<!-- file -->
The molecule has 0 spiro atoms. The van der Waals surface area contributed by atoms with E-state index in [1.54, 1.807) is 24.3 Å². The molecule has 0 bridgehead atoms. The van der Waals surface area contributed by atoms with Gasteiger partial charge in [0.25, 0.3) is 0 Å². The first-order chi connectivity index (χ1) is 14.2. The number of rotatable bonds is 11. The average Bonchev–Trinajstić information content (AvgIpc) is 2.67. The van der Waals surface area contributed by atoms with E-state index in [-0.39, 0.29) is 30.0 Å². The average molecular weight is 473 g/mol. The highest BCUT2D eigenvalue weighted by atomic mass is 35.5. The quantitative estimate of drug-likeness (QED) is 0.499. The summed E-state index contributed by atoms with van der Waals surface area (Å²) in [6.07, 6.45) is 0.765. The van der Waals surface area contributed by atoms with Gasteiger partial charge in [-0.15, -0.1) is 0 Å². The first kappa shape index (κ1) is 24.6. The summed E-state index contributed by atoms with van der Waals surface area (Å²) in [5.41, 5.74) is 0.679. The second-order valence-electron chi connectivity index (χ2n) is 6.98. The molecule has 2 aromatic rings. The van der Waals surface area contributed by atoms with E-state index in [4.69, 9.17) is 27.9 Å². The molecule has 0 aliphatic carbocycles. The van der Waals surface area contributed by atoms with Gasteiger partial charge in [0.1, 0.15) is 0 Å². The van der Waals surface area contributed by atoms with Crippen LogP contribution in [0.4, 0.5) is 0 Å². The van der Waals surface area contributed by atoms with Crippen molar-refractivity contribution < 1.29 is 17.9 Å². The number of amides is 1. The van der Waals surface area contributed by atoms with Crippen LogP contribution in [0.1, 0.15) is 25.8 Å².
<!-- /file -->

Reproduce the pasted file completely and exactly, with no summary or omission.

The molecule has 0 spiro atoms. The van der Waals surface area contributed by atoms with E-state index in [1.54, 1.807) is 24.3 Å². The molecule has 0 bridgehead atoms. The van der Waals surface area contributed by atoms with Gasteiger partial charge in [0.25, 0.3) is 0 Å². The first-order chi connectivity index (χ1) is 14.2. The number of rotatable bonds is 11. The average Bonchev–Trinajstić information content (AvgIpc) is 2.67. The van der Waals surface area contributed by atoms with E-state index in [-0.39, 0.29) is 30.0 Å². The average molecular weight is 473 g/mol. The highest BCUT2D eigenvalue weighted by atomic mass is 35.5. The quantitative estimate of drug-likeness (QED) is 0.499. The summed E-state index contributed by atoms with van der Waals surface area (Å²) in [6.07, 6.45) is 0.765. The van der Waals surface area contributed by atoms with Gasteiger partial charge in [-0.15, -0.1) is 0 Å². The first kappa shape index (κ1) is 24.6. The summed E-state index contributed by atoms with van der Waals surface area (Å²) in [5.41, 5.74) is 0.679. The second-order valence-electron chi connectivity index (χ2n) is 6.98. The molecule has 2 aromatic rings. The van der Waals surface area contributed by atoms with E-state index in [4.69, 9.17) is 27.9 Å². The molecule has 0 aliphatic carbocycles. The van der Waals surface area contributed by atoms with Gasteiger partial charge in [0.1, 0.15) is 0 Å². The van der Waals surface area contributed by atoms with Crippen LogP contribution in [0.4, 0.5) is 0 Å². The van der Waals surface area contributed by atoms with Crippen molar-refractivity contribution < 1.29 is 17.9 Å². The number of amides is 1. The van der Waals surface area contributed by atoms with Crippen LogP contribution in [0.1, 0.15) is 25.8 Å².